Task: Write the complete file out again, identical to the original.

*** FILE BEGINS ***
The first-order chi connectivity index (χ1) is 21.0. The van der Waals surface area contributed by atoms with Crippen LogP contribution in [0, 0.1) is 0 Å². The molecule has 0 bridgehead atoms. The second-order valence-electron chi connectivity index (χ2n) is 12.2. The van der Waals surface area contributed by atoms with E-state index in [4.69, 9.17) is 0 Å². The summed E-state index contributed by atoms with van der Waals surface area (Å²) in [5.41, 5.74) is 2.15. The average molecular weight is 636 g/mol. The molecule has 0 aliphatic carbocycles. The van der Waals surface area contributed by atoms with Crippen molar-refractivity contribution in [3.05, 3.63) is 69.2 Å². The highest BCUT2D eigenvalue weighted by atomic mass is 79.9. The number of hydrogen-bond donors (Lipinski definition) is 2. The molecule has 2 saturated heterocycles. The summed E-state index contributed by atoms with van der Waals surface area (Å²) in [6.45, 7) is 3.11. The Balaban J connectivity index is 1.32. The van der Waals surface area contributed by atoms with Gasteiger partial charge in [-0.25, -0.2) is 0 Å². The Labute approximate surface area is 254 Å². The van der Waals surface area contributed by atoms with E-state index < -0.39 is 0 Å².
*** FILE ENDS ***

The first-order chi connectivity index (χ1) is 21.0. The van der Waals surface area contributed by atoms with Crippen LogP contribution in [0, 0.1) is 0 Å². The molecule has 0 bridgehead atoms. The second-order valence-electron chi connectivity index (χ2n) is 12.2. The van der Waals surface area contributed by atoms with E-state index in [4.69, 9.17) is 0 Å². The summed E-state index contributed by atoms with van der Waals surface area (Å²) in [5.41, 5.74) is 2.15. The average molecular weight is 636 g/mol. The molecule has 0 aliphatic carbocycles. The van der Waals surface area contributed by atoms with Crippen molar-refractivity contribution in [3.05, 3.63) is 69.2 Å². The highest BCUT2D eigenvalue weighted by atomic mass is 79.9. The number of hydrogen-bond donors (Lipinski definition) is 2. The molecule has 2 saturated heterocycles. The summed E-state index contributed by atoms with van der Waals surface area (Å²) in [6.45, 7) is 3.11. The Balaban J connectivity index is 1.32. The van der Waals surface area contributed by atoms with Gasteiger partial charge in [-0.25, -0.2) is 0 Å². The Labute approximate surface area is 254 Å². The van der Waals surface area contributed by atoms with E-state index < -0.39 is 0 Å².